Roberto Oliva

The Supreme Court sitting en banc (decision no. 13722 of 6 July 2016, Italian text available here) resolved the question of law (previously discussed in this post) concerning the relationship between arbitration and the limitation period provided for by a specific statute of limitations, that is to say by Article 2527(2) of Italian Civil Code (Article 2533(3) of Italian Civil Code currently in force).

The Supreme Court sitting en banc upheld the position of the First Civil Chamber (which had however referred the matter to the Court sitting en banc) and stated the following doctrine: “the limitation period of thirty days for the challenge of the exclusion from a cooperative company (as per Article 2527(3) of Italian Civil Code in force prior to its reform made by Article 8 of Legislative Decree no. 6 of 2003) applies also if the Articles of Association of the cooperative company contain an arbitration clause.” 

In other words, the Supreme Court sitting en banc confirmed the jurisdictional nature of arbitration under Italian law and stated that “the request for arbitration is equated by law to the summons to a Court hearing, also as far as statute of limitations and transcription of the claim are concerned.  Therefore and conversely, the summons to a Court (that is to say, the document instituting the proceedings in Court) is also equated to the request for arbitration.”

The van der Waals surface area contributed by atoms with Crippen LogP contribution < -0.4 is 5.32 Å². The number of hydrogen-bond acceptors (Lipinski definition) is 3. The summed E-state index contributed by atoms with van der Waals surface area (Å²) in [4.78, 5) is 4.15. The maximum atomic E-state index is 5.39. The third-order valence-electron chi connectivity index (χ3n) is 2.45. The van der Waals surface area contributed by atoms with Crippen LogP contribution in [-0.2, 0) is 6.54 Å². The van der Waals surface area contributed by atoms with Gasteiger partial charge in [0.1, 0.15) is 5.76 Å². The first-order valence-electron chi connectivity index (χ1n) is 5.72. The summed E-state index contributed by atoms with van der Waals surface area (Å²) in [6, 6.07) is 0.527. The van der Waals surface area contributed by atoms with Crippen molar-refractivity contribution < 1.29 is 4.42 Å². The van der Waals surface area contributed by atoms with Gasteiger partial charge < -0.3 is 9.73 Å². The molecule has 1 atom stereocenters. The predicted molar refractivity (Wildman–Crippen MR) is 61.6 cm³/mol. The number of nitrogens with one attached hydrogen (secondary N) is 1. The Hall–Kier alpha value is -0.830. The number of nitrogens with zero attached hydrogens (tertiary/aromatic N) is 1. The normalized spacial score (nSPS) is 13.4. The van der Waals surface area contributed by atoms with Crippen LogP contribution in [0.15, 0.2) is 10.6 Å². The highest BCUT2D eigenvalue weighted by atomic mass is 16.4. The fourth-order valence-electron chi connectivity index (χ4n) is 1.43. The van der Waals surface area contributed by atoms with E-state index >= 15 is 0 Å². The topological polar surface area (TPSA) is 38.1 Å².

This is a little bit of good news, particularly in the light of the disfavour for arbitration – and its (erroneous) classification as a “private” and non-jurisdictional mechanism of dispute resolution – which occasionally comes out in certain decisions of State Courts.

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